The Lowdown │ Global Markets to 23 August 2020

The Lowdown Global Markets to 23 August 2020

Published August 24, 2020


  • Global equity markets suffer a volatile week, responding to mixed economic data
  • Many of Wall Street’s leading indices hit new, all-time highs, despite market volatility
  • In just two decades, Apple has gone from near-bankruptcy to being the most valuable company in the world
  • Covid causes national debt levels to surge in the UK while the European economy may be slowing
  • Commodity prices rise on the back of Chinese demand
  • The Fed goes virtual with its annual monetary policy symposium

Global Market Summary

Global equity markets suffered a volatile week with investors responding to a mix of good, bad and indifferent economic data. The US economy got a boost from reports of a sharp rise in housing market sales. This was tempered by the news that new US unemployment claims had risen to 1.1 million having fallen below 1 million for the first time since March.
This mixed economic news did not stop Wall Street’s S&P 500 and Nasdaq indices from hitting new highs, assisted by their heavily weighted technology sector exposure. The performances of these companies have helped the US stock market to erase losses from the pandemic bear market in just six months.
This year will shatter records and set new milestones. In the case of the US, the S&P 500 Index recorded numerous all-time highs, registering its third-fastest rally to recoup previous losses, its shortest bear market in history and its first US$2.0 trillion market cap company.
US technology giant Apple – which came very close to bankruptcy in the 1990s – has become the most valuable company in the world, despite all the coronavirus-related challenges it is facing. Just two years ago the company’s market capitalisation reached US$1.0 trillion; and on Wednesday of last week it became the first American US$2.0 trillion market cap company.
US technology titans, such as Apple, Microsoft, Amazon, Facebook and Alphabet (Google) are among the world’s top-six largest businesses and have grown into global powerhouses that billions of global consumers now use and rely on. To put this into perspective, the value of Apple and Amazon combined is more than the entire UK stock market.
Apple follows Saudi Aramco – Saudi Arabia’s multinational oil and gas company – in reaching the two-trillion-dollar milestone. Saudi Aramco reached a value of US$ 2.0 trillion on its second day of trading on the Saudi stock exchange in December 2019 after holding the biggest IPO in history.
Analysts now predict a period of upcoming smart device launches (Apple and otherwise) and new capabilities and technologies (such as 5G) that will create a “super cycle” of sales throughout the consumer tech sector.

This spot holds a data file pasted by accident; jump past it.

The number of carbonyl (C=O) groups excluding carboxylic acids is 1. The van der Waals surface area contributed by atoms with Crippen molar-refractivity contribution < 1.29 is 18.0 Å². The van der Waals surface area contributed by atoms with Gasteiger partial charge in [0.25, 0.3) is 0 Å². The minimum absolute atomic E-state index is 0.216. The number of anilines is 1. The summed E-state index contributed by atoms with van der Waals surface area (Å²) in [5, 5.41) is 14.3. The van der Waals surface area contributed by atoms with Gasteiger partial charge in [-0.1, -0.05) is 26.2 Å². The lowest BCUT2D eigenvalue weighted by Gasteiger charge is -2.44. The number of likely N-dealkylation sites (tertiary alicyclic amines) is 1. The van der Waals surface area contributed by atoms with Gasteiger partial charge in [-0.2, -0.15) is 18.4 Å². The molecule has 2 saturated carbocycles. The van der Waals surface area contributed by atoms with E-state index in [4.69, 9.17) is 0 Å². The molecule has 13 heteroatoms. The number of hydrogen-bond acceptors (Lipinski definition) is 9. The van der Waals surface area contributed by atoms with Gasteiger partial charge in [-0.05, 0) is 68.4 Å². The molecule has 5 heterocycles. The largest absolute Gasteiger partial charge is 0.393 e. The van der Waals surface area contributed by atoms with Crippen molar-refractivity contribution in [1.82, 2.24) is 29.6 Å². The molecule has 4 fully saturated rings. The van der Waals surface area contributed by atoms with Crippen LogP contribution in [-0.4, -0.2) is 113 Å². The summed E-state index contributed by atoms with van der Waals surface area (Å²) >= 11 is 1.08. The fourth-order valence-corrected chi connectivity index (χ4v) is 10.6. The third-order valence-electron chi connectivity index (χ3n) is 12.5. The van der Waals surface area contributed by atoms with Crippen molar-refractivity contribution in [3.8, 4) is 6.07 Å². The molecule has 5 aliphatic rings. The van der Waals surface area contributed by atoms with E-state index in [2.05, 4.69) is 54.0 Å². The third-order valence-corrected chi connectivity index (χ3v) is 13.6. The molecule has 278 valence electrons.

Last week, statistics about the cost of the pandemic in the UK revealed that the country’s national debt surged past £2.0 trillion for the first time ever. This was followed by a warning from Chancellor Rishi Sunak that Covid-19 was putting UK public finances under significant stress. Difficult times lie ahead as furlough and government support schemes come to an end, while uncertainties about a second wave of Covid and renewed localised lockdowns are creating additional anxieties for businesses and consumers alike.
However, UK retail sales volumes were better than expected in July and are now above pre-pandemic levels.
Unfortunately, a post-Brexit trade agreement between the UK and the European Union still seems unlikely. Both head negotiators, Michel Barnier and David Frost, admit to making “little progress”, hampered by differences on fisheries and policy and state aid rules.
In Europe, the Purchasing Managers’ Index suggests that the recent economic recovery is losing some momentum, possibly due to European countries seeing their highest rises in daily Covid cases since the spring.
While uncertainty persists, leading central banks are likely to continue with stimulus packages, which could give rise to further equity market strength as we enter the autumn months. In recent weeks, the values of leading base metals have risen as Chinese demand has picked up on the back of Beijing’s stimulus package. Copper and iron ore have traded at two and six-and-a-half year highs, respectively, suggesting that the surge is down to Chinese stockpiling.
An intensive effort geared towards getting more people to consider switching to electric vehicles and heating systems is undermining the longer-term outlook and demand for fossil fuels and energy, such as oil. The outcome of the forthcoming US presidential election will influence the energy sector – a Biden administration will likely lead to a cut in both US output and demand for oil.
As August draws to a close, the markets may be tested by the narrow leadership of Wall Street and technology. The Federal Reserve Bank will be holding its annual monetary policy symposium next week; unlike in previous years, this event will take place virtually.
Fed Chair Jerome Powell is expected to highlight the implications of monetary policy, as well as the central bank’s projected agenda regarding the pandemic and recovery expectations for the biggest economy in the world.
At IQ we remain ever vigilant of the implications that current circumstances have for our clients.